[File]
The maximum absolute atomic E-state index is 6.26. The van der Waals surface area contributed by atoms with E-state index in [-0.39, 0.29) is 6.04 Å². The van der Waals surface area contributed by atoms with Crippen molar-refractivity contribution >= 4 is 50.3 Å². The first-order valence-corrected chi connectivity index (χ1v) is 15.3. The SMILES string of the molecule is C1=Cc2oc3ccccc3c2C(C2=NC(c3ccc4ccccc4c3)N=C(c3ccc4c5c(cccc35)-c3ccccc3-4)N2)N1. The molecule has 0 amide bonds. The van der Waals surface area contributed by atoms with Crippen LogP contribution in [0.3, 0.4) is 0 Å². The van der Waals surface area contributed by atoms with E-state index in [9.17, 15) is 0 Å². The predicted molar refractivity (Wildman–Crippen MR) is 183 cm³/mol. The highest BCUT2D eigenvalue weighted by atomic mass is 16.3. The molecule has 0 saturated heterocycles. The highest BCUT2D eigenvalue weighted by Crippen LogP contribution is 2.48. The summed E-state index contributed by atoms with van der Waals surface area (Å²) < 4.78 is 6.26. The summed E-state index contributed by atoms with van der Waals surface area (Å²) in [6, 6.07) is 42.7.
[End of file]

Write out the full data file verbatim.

The maximum absolute atomic E-state index is 6.26. The van der Waals surface area contributed by atoms with E-state index in [-0.39, 0.29) is 6.04 Å². The van der Waals surface area contributed by atoms with Crippen molar-refractivity contribution >= 4 is 50.3 Å². The first-order valence-corrected chi connectivity index (χ1v) is 15.3. The SMILES string of the molecule is C1=Cc2oc3ccccc3c2C(C2=NC(c3ccc4ccccc4c3)N=C(c3ccc4c5c(cccc35)-c3ccccc3-4)N2)N1. The molecule has 0 amide bonds. The van der Waals surface area contributed by atoms with Crippen LogP contribution in [0.3, 0.4) is 0 Å². The van der Waals surface area contributed by atoms with E-state index in [9.17, 15) is 0 Å². The predicted molar refractivity (Wildman–Crippen MR) is 183 cm³/mol. The highest BCUT2D eigenvalue weighted by atomic mass is 16.3. The molecule has 0 saturated heterocycles. The highest BCUT2D eigenvalue weighted by Crippen LogP contribution is 2.48. The summed E-state index contributed by atoms with van der Waals surface area (Å²) < 4.78 is 6.26. The summed E-state index contributed by atoms with van der Waals surface area (Å²) in [6, 6.07) is 42.7.